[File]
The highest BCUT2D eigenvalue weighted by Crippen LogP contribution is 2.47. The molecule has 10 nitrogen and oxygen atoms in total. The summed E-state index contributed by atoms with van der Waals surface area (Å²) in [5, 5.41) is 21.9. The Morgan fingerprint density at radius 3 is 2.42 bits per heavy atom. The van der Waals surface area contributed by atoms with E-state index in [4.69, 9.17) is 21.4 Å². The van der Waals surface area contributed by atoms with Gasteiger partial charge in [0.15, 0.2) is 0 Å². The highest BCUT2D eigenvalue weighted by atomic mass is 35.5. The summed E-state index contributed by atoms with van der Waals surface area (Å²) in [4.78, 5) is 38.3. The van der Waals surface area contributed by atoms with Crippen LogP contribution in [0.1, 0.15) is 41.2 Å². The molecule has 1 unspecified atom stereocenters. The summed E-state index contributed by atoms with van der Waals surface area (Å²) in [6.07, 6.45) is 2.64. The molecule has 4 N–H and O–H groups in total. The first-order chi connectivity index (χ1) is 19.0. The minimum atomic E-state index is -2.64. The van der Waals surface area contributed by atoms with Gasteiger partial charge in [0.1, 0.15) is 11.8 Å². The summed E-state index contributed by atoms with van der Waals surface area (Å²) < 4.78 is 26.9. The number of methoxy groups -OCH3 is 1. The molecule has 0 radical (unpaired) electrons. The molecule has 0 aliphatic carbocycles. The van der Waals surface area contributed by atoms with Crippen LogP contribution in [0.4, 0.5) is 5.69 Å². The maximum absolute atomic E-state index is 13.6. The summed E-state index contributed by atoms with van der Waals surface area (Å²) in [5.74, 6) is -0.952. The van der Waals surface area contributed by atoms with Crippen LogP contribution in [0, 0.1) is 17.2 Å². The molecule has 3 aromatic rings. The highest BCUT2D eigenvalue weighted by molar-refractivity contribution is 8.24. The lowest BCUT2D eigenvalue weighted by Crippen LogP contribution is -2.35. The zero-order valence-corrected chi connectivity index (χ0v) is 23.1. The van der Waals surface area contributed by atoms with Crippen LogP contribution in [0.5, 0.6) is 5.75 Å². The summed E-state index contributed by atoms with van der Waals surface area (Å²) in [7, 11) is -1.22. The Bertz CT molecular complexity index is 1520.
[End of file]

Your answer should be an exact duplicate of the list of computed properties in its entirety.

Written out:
The highest BCUT2D eigenvalue weighted by Crippen LogP contribution is 2.47. The molecule has 10 nitrogen and oxygen atoms in total. The summed E-state index contributed by atoms with van der Waals surface area (Å²) in [5, 5.41) is 21.9. The Morgan fingerprint density at radius 3 is 2.42 bits per heavy atom. The van der Waals surface area contributed by atoms with E-state index in [4.69, 9.17) is 21.4 Å². The van der Waals surface area contributed by atoms with Gasteiger partial charge in [0.15, 0.2) is 0 Å². The highest BCUT2D eigenvalue weighted by atomic mass is 35.5. The summed E-state index contributed by atoms with van der Waals surface area (Å²) in [4.78, 5) is 38.3. The van der Waals surface area contributed by atoms with Crippen LogP contribution in [0.1, 0.15) is 41.2 Å². The molecule has 1 unspecified atom stereocenters. The summed E-state index contributed by atoms with van der Waals surface area (Å²) in [6.07, 6.45) is 2.64. The molecule has 4 N–H and O–H groups in total. The first-order chi connectivity index (χ1) is 19.0. The minimum atomic E-state index is -2.64. The van der Waals surface area contributed by atoms with Gasteiger partial charge in [0.1, 0.15) is 11.8 Å². The summed E-state index contributed by atoms with van der Waals surface area (Å²) < 4.78 is 26.9. The number of methoxy groups -OCH3 is 1. The molecule has 0 radical (unpaired) electrons. The molecule has 0 aliphatic carbocycles. The van der Waals surface area contributed by atoms with Crippen LogP contribution in [0.4, 0.5) is 5.69 Å². The maximum absolute atomic E-state index is 13.6. The summed E-state index contributed by atoms with van der Waals surface area (Å²) in [5.74, 6) is -0.952. The van der Waals surface area contributed by atoms with Crippen LogP contribution in [0, 0.1) is 17.2 Å². The molecule has 3 aromatic rings. The highest BCUT2D eigenvalue weighted by molar-refractivity contribution is 8.24. The lowest BCUT2D eigenvalue weighted by Crippen LogP contribution is -2.35. The zero-order valence-corrected chi connectivity index (χ0v) is 23.1. The van der Waals surface area contributed by atoms with Crippen LogP contribution in [0.5, 0.6) is 5.75 Å². The summed E-state index contributed by atoms with van der Waals surface area (Å²) in [7, 11) is -1.22. The Bertz CT molecular complexity index is 1520.